Back Pain During Pregnancy
Is your back achy and sore all the time? We feel your pain. Read on for ways to relieve the pain and to find out when you should go to your doctor.
What is back pain?
Sounds like you know! Like swollen ankles, a never-ending need to pee and the impossibility of finding a comfortable way to fall asleep, a sore back just seems to go with the territory for many pregnant women. It can be hard to tell whether it’s just standard pregnancy aches and pains or a sign of something else.
What could be causing my back pain?
It’s usually a matter of simple physics: More baby in the uterus means your center of gravity is shifting, which can make your spine curve more, resulting in more strain on your back. Plus, the extra weight makes your muscles work harder, so your back is likely to get more fatigued late in the pregnancy, especially toward the end of the day.
Sciatica is severe back pain that you’ll probably want to seek treatment for. Sometimes stomach cramps or contractions can feel like back pain, so it could be a sign of preterm labor or uterine fibroids.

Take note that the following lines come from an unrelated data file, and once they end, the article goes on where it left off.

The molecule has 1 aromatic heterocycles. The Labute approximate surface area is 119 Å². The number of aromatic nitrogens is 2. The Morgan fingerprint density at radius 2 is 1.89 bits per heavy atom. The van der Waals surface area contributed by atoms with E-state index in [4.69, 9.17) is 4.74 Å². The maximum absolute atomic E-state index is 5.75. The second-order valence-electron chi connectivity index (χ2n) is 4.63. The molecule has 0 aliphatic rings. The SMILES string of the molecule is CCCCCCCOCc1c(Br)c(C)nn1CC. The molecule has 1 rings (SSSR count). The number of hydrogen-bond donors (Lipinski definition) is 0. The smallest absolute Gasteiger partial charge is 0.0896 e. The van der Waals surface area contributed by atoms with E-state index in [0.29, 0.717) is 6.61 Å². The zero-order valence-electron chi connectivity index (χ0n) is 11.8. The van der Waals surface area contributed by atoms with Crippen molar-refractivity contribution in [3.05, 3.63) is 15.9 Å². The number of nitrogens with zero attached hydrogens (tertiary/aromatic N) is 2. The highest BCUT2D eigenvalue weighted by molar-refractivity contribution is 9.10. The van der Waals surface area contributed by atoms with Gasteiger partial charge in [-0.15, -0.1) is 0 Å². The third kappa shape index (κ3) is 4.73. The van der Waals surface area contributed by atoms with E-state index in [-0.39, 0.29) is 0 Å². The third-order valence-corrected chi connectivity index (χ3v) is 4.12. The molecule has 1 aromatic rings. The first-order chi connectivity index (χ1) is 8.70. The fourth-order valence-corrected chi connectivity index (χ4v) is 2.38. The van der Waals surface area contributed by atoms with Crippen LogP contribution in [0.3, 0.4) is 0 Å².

When should I go to the doctor with my back pain?
If it’s mild, let her know at your next visit — she may tell you some good ways to ease the pain. If it’s severe, came on all of the sudden or consists of rhythmic, cramp-like pains, it could actually be contractions, so contact your doc immediately.
What should I do to treat my back pain during pregnancy?
To help your back stay healthy, practice safe mechanics even early on in your pregnancy: Put away those sky-high heels (they won’t be all that comfortable with your swollen feet, anyway), make sure you’re getting enough exercise including regular stretching, and squat to pick up the stray sock rather than bending forward from the waist. Once you start to get bigger, keep pain at a minimum by exercising regularly (prenatal yoga classes can be key, as can swimming or walking). You can also try using a lumbar support pillow if you sit for long periods at a desk or in your car, or plug in a heating pad for your back (not your belly). At night, try sleeping on your side (putting a pillow between your knees can take some of the pressure off your back). And see if you can sweet-talk your partner into giving you a gentle back rub, or better yet, spring for a special prenatal massage, which can really work out those kinks. The good news is, most of the time, back pain disappears almost immediately once pregnancy is over.
How will my back pain affect my baby?
It shouldn’t. If it’s the result of a serious condition, though, that could affect your baby, so be extra wary of any strange or severe pains, or back pain that’s accompanied by other weird symptoms.
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